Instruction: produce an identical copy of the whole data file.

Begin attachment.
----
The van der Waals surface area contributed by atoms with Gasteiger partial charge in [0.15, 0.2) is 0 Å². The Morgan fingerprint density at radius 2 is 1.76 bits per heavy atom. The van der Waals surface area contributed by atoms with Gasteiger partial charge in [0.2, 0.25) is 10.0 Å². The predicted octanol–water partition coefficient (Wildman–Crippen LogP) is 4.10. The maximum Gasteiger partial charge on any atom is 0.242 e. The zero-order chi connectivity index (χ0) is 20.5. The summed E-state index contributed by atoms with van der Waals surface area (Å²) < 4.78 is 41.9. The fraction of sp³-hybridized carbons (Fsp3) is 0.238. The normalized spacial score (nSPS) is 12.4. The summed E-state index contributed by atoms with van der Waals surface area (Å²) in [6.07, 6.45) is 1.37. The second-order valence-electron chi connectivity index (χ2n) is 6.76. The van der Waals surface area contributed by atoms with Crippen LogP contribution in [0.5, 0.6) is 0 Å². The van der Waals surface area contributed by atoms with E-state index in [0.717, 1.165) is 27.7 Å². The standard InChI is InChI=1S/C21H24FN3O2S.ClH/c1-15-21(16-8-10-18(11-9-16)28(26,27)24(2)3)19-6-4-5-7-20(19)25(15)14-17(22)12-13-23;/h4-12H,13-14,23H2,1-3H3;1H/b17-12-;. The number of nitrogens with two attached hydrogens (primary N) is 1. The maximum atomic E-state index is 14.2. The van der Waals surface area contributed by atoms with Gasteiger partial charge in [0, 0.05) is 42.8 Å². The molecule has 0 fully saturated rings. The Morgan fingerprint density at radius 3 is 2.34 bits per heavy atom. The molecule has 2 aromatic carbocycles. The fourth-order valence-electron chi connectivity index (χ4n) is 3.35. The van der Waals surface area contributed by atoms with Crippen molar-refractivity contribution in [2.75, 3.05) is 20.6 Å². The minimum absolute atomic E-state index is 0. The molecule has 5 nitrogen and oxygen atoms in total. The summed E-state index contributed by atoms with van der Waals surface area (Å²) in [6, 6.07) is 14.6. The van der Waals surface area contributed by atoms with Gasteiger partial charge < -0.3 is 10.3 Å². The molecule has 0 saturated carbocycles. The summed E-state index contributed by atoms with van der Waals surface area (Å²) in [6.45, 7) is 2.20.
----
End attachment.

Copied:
The van der Waals surface area contributed by atoms with Gasteiger partial charge in [0.15, 0.2) is 0 Å². The Morgan fingerprint density at radius 2 is 1.76 bits per heavy atom. The van der Waals surface area contributed by atoms with Gasteiger partial charge in [0.2, 0.25) is 10.0 Å². The predicted octanol–water partition coefficient (Wildman–Crippen LogP) is 4.10. The maximum Gasteiger partial charge on any atom is 0.242 e. The zero-order chi connectivity index (χ0) is 20.5. The summed E-state index contributed by atoms with van der Waals surface area (Å²) < 4.78 is 41.9. The fraction of sp³-hybridized carbons (Fsp3) is 0.238. The normalized spacial score (nSPS) is 12.4. The summed E-state index contributed by atoms with van der Waals surface area (Å²) in [6.07, 6.45) is 1.37. The second-order valence-electron chi connectivity index (χ2n) is 6.76. The van der Waals surface area contributed by atoms with Crippen LogP contribution in [0.5, 0.6) is 0 Å². The van der Waals surface area contributed by atoms with E-state index in [0.717, 1.165) is 27.7 Å². The standard InChI is InChI=1S/C21H24FN3O2S.ClH/c1-15-21(16-8-10-18(11-9-16)28(26,27)24(2)3)19-6-4-5-7-20(19)25(15)14-17(22)12-13-23;/h4-12H,13-14,23H2,1-3H3;1H/b17-12-;. The number of nitrogens with two attached hydrogens (primary N) is 1. The maximum atomic E-state index is 14.2. The van der Waals surface area contributed by atoms with Gasteiger partial charge in [0, 0.05) is 42.8 Å². The molecule has 0 fully saturated rings. The Morgan fingerprint density at radius 3 is 2.34 bits per heavy atom. The molecule has 2 aromatic carbocycles. The fourth-order valence-electron chi connectivity index (χ4n) is 3.35. The van der Waals surface area contributed by atoms with Crippen molar-refractivity contribution in [2.75, 3.05) is 20.6 Å². The minimum absolute atomic E-state index is 0. The molecule has 5 nitrogen and oxygen atoms in total. The summed E-state index contributed by atoms with van der Waals surface area (Å²) in [6, 6.07) is 14.6. The van der Waals surface area contributed by atoms with Gasteiger partial charge < -0.3 is 10.3 Å². The molecule has 0 saturated carbocycles. The summed E-state index contributed by atoms with van der Waals surface area (Å²) in [6.45, 7) is 2.20.